I recently received an inquiry from a reporter that read like this:
“Are you comforted, or left cold when you hear a product has FIPS 140-2 validation that guarantees it’s implementing encryption modules correctly? Assuming secure data transmission or storage is important in the use case, is this buzzword bingo or a valuable asset?”
My reply to this inquiry was uncharacteristically short:
“Today, fully validated FIPS 140-2 cryptography modules come free or bundled with your OS, your Java runtime, several application packages and some hardware components. These implementations are typically available for your own applications through well-documented APIs.
“Not using FIPS 140-2 cryptography in the year 2010 is like opening a savings account at a bank without the FDIC’s $250K-per-account guarantee. You could do it, and it might work, but why take the risk when a safer option is available for no extra charge?”
And so it shall remain: Ipswitch File Transfer products use FIPS 140-2 cryptography to protect data-in-transit and data-at-rest, and will continue to do so until FIPS 140-3 becomes the new law of the land.
Next week (March 1-4, 2010) I’ll be at the RSA Conference in San Fransciso. Please come down and see Ipswitch on the floor or drop me a note to set up a private time to talk.
Since we were there last year a lot has happened to Ipswitch File Transfer products.
- Ad Hoc Transfer Modules – Both MOVEit DMZ 7.0 and WS_FTP Server 7.5 will provide the ability for registered senders to send files to anyone with an email address from a web browser or Outlook email client. (The MOVEit DMZ version provides reply capabilities, encryption at rest, more online logs and the ability to send messages without files.)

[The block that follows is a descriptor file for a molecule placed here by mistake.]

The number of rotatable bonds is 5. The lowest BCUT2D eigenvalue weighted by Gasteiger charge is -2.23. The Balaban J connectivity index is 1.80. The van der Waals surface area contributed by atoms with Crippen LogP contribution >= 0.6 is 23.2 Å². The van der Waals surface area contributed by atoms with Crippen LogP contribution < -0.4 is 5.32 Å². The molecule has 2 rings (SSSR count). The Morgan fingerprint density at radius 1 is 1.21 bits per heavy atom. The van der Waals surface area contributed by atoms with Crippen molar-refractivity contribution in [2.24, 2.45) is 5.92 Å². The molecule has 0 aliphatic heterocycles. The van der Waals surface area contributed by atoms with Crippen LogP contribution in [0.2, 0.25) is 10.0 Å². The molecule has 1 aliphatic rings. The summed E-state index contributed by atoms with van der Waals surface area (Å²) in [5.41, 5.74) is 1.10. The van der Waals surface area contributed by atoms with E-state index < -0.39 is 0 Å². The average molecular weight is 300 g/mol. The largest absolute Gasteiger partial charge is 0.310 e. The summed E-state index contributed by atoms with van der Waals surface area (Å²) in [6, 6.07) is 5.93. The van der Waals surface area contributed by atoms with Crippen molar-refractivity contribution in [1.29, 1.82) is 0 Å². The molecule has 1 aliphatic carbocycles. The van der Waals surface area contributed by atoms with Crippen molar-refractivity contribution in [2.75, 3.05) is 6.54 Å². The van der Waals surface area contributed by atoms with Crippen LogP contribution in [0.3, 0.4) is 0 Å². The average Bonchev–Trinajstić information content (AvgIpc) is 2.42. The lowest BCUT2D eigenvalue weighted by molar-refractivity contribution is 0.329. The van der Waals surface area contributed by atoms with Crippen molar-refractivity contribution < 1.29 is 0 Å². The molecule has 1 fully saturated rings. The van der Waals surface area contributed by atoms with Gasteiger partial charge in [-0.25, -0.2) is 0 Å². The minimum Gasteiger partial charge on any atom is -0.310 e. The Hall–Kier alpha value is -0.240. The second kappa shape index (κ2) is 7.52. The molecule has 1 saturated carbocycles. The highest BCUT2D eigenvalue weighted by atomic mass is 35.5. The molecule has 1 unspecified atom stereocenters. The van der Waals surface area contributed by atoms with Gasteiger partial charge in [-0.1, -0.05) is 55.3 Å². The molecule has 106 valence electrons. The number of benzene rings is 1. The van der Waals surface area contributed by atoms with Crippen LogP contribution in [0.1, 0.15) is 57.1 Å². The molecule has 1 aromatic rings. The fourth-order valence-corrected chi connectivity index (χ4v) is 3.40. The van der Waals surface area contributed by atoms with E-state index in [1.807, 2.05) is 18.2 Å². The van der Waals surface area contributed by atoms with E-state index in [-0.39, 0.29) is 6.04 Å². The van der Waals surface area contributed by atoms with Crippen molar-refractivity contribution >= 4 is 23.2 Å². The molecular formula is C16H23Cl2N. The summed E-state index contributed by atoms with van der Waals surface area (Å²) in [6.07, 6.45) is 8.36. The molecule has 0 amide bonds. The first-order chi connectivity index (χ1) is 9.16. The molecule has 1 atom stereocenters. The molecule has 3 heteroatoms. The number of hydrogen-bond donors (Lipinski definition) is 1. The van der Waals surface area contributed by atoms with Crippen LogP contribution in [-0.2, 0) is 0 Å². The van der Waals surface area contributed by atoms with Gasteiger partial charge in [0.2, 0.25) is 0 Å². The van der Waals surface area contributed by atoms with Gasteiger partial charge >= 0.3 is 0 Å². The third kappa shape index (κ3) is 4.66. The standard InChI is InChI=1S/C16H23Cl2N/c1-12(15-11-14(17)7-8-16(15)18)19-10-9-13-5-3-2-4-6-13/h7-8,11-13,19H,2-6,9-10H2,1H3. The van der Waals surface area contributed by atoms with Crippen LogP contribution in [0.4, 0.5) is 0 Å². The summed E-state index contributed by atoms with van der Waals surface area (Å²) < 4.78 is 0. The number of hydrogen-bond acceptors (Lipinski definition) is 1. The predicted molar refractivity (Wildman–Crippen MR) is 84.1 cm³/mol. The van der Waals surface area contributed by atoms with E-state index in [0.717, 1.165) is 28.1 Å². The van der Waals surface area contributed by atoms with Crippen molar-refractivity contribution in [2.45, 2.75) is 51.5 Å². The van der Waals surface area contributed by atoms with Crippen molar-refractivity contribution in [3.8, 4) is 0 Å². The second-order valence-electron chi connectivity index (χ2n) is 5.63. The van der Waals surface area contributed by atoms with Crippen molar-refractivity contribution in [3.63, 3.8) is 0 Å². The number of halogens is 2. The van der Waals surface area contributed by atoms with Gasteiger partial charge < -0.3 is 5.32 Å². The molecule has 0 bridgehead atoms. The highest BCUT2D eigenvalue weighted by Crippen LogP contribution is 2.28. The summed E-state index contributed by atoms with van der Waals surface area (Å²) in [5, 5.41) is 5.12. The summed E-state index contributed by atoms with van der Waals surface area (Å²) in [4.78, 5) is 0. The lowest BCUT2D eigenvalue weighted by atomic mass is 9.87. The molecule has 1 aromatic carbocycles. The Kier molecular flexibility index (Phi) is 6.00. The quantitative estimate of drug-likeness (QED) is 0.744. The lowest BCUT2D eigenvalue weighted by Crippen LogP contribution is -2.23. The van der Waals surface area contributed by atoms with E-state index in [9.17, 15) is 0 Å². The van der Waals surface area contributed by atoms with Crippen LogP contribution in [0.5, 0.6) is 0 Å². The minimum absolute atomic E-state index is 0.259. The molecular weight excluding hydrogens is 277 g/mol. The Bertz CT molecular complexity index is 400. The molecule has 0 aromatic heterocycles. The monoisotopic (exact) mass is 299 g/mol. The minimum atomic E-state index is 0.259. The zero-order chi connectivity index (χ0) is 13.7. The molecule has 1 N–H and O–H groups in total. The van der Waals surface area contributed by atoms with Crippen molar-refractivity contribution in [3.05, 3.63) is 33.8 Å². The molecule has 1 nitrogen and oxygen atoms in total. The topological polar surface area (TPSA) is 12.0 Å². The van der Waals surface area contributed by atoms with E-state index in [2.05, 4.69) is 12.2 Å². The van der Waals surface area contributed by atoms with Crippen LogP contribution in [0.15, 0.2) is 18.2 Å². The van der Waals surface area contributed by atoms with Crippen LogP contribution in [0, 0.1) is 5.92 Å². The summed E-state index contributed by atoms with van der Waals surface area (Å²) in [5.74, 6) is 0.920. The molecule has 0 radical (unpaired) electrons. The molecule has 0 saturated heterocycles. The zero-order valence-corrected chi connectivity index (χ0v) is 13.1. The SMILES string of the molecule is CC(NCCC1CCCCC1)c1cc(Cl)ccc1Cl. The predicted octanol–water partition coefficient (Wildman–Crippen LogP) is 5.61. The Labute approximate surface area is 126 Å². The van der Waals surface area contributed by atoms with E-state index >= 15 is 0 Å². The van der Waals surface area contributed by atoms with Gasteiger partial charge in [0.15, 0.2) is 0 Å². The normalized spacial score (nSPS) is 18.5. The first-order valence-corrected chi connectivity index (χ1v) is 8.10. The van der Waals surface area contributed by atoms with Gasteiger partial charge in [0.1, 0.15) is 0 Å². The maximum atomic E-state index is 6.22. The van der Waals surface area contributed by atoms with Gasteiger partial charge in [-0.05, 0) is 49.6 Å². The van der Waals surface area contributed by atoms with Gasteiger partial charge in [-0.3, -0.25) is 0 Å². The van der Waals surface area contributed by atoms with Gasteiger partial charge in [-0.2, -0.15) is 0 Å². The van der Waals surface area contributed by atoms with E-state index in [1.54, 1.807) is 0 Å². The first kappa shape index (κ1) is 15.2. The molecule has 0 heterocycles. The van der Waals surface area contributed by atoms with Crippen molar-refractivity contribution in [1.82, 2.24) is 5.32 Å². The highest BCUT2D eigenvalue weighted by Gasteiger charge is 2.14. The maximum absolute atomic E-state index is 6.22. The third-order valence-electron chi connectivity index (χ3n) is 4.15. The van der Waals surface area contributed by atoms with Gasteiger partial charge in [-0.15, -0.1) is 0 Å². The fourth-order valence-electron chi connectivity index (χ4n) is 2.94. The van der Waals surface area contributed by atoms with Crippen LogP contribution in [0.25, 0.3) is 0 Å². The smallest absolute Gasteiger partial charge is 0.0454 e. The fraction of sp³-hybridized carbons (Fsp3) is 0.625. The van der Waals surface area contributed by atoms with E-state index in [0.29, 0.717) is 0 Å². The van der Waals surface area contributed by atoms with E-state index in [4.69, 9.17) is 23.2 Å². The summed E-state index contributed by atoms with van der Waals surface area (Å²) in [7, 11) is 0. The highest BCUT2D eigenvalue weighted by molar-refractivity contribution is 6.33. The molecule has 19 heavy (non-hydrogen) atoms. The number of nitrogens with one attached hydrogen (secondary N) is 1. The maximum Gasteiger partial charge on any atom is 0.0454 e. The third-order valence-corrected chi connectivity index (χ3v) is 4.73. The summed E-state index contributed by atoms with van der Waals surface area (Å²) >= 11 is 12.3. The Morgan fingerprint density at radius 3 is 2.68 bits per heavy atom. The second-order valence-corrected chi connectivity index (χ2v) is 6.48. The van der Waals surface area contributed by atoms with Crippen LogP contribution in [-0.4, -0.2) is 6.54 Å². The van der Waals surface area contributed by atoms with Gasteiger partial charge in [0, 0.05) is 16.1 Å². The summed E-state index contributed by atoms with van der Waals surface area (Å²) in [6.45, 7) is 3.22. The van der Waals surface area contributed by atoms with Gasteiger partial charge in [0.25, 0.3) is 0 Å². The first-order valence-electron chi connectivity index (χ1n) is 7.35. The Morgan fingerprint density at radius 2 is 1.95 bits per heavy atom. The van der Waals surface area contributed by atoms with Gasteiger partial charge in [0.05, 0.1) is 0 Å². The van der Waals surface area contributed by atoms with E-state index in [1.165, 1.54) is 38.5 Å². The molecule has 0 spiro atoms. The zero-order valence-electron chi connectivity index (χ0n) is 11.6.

- MOVEit Central Advanced Tasks – Complex, conditional workflows were made possible with the release of MOVEit Central 7.0.
- MOVEit DMZ Web Farms – Our most secure server gained the ability to scale horizontally on top of common database and file server tiers with the release of MOVEit DMZ 6.5.
- New Security Model in WS_FTP Server – WS_FTP Server 7.1 quietly rolled out a new “perimeter” security model to protect its web-based admin interface, based on suggestions from security personnel.
- MOVEit DMZ SaaS – Project leaders, small businesses and departments may now subscribe to a hosted service that provides secure storage, secure transport, delegation of authority and superb logging. This service is based on the latest version of MOVEit DMZ, deployed on a web farm in a datacenter that has achieved SAS 70 certification.
- MOVEit Central Corporate – A version of our workflow engine scaled to meet the needs of people with 10 or fewer remote servers to communicate with or project leaders
- Virtualization, 64-bit and Windows 7 Support – WS_FTP Professional 12.2 became the first major FTP client to be recognized by Microsoft as Windows 7 compatible (both 32-bit and 64-bit). Meanwhile, our server products expanded their support of 64-bit Microsoft Server platforms and their support of virtual platforms based on EMC’s VMWare and Microsoft’s Hyper-V.
- Microsoft Certified Partner – Ipswitch became a Microsoft Certified Partner last year, gaining access to software, including Windows 7, before it is released to the public.
- Gartner “Leader” Designation – Ipswitch was named as a “Leader” in Gartner’s Magic Quadrent, based largely on the ability of our MOVEit products to meet the needs of business customers, our forward-looking vision and our willingness to build or buy our way toward solutions that meet even more needs.